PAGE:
When you’re composing a blog once a week; time sure seems to fly by. As I promised when I started writing this “dog-blog” 30 weeks ago; every 10th week, What’s Buggin’ You? is going to go into extra innings and honor our Loyal employees. I consider my “doggie” self to be the Loyal team mascot, which is fine with me. The day to day hard work is performed by our inspectors, technicians, and administrative personnel. The Lupinis’ are proud of the effort everyone around here puts into their job. We all work towards one common goal; to completely satisfy the termite and pest control needs of our Loyal customers.

The following unsolicited testimonials are sent in by both our dedicated existing clients, as well as, the brand new clients we service on a daily basis. As I mentioned in the first two All-Star Reviews; testimonials are read by our company President, my Daddy, Nick Lupini at our Friday morning meetings. Each reading is followed by a nice round of applause. This is always the highlight of our company meetings. Enjoy:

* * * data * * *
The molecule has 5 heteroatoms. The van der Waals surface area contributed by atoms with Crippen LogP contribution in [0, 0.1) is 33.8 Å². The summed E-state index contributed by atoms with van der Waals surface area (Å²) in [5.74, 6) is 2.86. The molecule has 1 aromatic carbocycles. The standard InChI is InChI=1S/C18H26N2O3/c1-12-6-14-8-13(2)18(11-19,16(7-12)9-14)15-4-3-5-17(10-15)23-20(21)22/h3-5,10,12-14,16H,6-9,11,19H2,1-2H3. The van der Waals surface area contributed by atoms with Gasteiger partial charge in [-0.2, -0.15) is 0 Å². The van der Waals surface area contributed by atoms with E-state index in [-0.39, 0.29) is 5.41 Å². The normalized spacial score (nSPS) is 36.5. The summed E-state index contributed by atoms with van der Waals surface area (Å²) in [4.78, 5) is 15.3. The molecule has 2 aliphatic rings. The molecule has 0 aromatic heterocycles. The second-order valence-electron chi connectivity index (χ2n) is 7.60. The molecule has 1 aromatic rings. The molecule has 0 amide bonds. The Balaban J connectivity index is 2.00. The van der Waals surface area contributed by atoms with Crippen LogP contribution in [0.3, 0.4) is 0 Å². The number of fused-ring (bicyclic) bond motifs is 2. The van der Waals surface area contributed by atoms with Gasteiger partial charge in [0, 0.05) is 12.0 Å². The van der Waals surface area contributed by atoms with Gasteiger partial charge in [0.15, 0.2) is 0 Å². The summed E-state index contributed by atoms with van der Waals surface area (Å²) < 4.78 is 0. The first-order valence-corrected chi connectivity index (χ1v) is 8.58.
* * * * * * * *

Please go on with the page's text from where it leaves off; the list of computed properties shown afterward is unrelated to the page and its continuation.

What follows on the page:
“We have had Thomas (Wood) for years and we just love him! I could just take Thomas and keep him! My husband loves him, my mother that lives with us just loves him, and we really appreciate him!” A.J.

It’s all about the love!

“Cory (Bangert) did a great job – very reassuring. He had a great attitude and is a delightful person. We are looking forward to him doing our next service. He is an asset to your company.” A.B.


From receptionist: This lady, C.G., had many nice things to say about Lee (Gilbert) and even bought one of his books.

Lee has written several books; among them poetry, narrative, and technical. He’s a pretty smart guy; just ask him. Kidding Lee, I’m just kidding!